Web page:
As years went on, it became more and more clear that the future with advertising was leaning towards digital ads. It’s all about the online impressions and click-throughs.

When I left the media buying world, I went over to the creative agency side of things, and never really looked back. I have spent the last 15 years working alongside graphic designers, UX researchers, web developers, software engineers, and project managers, where our collective goal has been to design and build aesthetically appealing, functional, user-friendly websites (Industrial) and software (Wicket) for our clients.

How intricate is technology to your day-to-day life?

My day can vastly vary, and often does when co-running two companies, managing two teams, and being the point-of-contact for clients relations. Technology is so intricate to our operations. Whether it be overviewing web design changes in WordPress, using Grammarly in correspondence with clients, or diving into a project knee deep with our developers. It’s so important to be flexible, always ready to learn new skills or utilize new technology on-the-spot.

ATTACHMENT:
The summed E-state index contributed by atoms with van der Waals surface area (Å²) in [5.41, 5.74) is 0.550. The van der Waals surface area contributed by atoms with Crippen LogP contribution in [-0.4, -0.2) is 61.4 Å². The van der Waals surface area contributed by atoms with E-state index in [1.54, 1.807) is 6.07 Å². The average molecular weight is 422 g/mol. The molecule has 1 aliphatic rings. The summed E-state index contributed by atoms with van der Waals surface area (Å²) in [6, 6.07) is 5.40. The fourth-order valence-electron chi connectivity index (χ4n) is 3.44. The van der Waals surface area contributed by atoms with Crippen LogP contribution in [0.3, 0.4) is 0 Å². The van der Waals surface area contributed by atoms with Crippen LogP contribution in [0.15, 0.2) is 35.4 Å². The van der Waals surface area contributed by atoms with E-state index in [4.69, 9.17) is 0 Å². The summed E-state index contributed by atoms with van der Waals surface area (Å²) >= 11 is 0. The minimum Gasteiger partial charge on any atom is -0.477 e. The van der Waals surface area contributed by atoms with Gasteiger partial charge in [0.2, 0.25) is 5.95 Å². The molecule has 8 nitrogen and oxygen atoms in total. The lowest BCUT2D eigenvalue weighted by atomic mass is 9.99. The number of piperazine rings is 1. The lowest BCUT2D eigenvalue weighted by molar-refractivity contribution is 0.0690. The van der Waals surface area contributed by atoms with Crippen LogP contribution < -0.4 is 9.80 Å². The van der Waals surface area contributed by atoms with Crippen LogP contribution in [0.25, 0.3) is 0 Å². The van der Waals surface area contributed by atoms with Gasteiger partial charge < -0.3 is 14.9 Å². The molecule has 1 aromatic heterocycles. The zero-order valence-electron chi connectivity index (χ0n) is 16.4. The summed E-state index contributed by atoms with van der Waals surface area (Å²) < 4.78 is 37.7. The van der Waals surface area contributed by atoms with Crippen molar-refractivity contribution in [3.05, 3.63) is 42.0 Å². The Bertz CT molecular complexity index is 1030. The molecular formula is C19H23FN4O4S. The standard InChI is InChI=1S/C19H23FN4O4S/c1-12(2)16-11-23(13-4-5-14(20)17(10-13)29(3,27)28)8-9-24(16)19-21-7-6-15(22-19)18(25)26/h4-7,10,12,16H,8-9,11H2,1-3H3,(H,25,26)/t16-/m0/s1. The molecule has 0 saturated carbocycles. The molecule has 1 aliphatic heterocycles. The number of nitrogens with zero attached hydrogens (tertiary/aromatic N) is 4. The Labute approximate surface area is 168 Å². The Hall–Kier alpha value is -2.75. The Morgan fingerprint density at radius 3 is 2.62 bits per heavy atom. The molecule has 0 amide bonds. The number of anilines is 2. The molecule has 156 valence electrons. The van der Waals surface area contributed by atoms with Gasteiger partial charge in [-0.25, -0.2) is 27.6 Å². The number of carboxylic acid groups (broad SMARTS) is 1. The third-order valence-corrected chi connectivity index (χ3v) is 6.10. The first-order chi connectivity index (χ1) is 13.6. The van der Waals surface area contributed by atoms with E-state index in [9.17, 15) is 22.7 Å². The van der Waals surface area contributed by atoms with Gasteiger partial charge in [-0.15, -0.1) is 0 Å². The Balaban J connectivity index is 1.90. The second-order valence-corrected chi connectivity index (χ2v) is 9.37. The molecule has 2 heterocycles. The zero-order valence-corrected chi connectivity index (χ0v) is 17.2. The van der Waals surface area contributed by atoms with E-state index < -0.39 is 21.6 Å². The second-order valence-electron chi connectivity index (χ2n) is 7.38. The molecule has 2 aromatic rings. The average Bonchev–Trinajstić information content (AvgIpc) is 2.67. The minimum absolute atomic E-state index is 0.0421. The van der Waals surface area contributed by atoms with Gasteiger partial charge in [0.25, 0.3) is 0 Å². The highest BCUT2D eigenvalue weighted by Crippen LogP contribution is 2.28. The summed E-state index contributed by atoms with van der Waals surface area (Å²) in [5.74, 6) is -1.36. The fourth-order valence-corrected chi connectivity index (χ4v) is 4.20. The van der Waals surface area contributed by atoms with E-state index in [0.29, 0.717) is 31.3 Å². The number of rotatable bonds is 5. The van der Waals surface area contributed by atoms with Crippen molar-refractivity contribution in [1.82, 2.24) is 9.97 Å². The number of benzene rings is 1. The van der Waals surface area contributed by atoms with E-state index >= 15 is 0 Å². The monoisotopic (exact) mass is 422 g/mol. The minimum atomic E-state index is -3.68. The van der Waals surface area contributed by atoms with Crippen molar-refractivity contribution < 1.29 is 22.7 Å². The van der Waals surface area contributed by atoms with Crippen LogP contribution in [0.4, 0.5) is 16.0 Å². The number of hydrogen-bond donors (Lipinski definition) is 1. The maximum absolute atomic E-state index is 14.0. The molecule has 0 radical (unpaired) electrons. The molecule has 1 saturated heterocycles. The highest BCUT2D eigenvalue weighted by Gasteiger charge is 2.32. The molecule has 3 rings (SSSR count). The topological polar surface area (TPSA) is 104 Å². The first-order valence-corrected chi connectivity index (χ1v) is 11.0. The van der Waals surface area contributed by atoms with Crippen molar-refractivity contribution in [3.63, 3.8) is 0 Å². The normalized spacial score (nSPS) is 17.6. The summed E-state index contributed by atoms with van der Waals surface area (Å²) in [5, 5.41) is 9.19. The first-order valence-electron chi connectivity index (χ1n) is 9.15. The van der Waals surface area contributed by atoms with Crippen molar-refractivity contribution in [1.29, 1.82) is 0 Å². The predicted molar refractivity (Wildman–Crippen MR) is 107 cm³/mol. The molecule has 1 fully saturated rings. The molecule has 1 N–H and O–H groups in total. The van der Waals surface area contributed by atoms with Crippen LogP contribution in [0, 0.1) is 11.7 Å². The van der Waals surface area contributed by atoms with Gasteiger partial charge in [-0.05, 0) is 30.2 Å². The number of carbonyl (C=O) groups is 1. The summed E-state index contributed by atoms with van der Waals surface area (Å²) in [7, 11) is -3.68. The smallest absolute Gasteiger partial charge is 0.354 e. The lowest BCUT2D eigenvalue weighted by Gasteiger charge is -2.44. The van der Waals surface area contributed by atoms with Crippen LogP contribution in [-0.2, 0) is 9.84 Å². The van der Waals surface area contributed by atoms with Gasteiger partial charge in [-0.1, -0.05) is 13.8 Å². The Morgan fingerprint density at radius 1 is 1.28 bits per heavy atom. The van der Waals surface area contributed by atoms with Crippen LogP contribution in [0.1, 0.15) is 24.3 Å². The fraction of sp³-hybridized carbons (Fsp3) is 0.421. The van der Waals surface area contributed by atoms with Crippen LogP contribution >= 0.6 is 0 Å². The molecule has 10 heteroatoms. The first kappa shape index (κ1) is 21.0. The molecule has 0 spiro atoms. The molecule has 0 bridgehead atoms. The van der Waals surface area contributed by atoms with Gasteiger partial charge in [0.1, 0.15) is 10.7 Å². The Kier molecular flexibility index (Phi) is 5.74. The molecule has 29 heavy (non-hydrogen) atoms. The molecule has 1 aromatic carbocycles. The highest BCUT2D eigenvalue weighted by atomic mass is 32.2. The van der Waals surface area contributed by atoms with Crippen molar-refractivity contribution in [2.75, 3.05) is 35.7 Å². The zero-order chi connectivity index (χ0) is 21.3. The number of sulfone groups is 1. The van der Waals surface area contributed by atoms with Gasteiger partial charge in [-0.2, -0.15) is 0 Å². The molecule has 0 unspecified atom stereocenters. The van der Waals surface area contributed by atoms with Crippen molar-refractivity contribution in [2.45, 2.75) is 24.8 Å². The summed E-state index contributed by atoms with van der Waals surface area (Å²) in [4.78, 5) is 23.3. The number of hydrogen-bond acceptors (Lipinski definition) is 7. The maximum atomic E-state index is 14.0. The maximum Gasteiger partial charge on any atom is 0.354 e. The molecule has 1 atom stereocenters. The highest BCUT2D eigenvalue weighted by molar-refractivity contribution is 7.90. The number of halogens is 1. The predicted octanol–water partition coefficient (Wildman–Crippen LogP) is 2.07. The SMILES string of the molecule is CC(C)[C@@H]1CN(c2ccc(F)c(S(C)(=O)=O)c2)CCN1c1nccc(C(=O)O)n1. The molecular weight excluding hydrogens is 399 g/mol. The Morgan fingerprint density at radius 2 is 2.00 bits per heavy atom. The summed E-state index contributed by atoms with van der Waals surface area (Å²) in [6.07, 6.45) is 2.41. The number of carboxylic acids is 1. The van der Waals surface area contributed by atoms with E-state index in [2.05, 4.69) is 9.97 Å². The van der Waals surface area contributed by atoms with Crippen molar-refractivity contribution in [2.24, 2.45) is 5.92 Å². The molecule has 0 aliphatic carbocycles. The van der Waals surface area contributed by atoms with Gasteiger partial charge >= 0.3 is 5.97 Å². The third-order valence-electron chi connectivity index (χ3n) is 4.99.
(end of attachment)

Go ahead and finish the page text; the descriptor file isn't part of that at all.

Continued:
What makes anything a true success is stepping back, and asking the right questions taking a second to humanize technology.

Do you have any involvement outside of work, within the tech industry? If so, how did you get involved and why?

I recently volunteered my time with a charitable organization in Ottawa called iSisters. Their mission is to develop and deliver technology programs. In collaboration with their community partners, the program builds awareness around various opportunities to connect women with technology, through mentorship.

My life outside of work mainly consists of my family. While I personally spend most of my spare time involved in things outside of the tech industry, my husband and I have 5 kids and one of them is very focussed on technology, wanting to make this his career. He is 13-years old and recently bought all the pieces to assemble his own computer. He’s always up to something tech related, whether it be building his own websites or updating us on all the latest and greatest tech that exists or will exist in the future.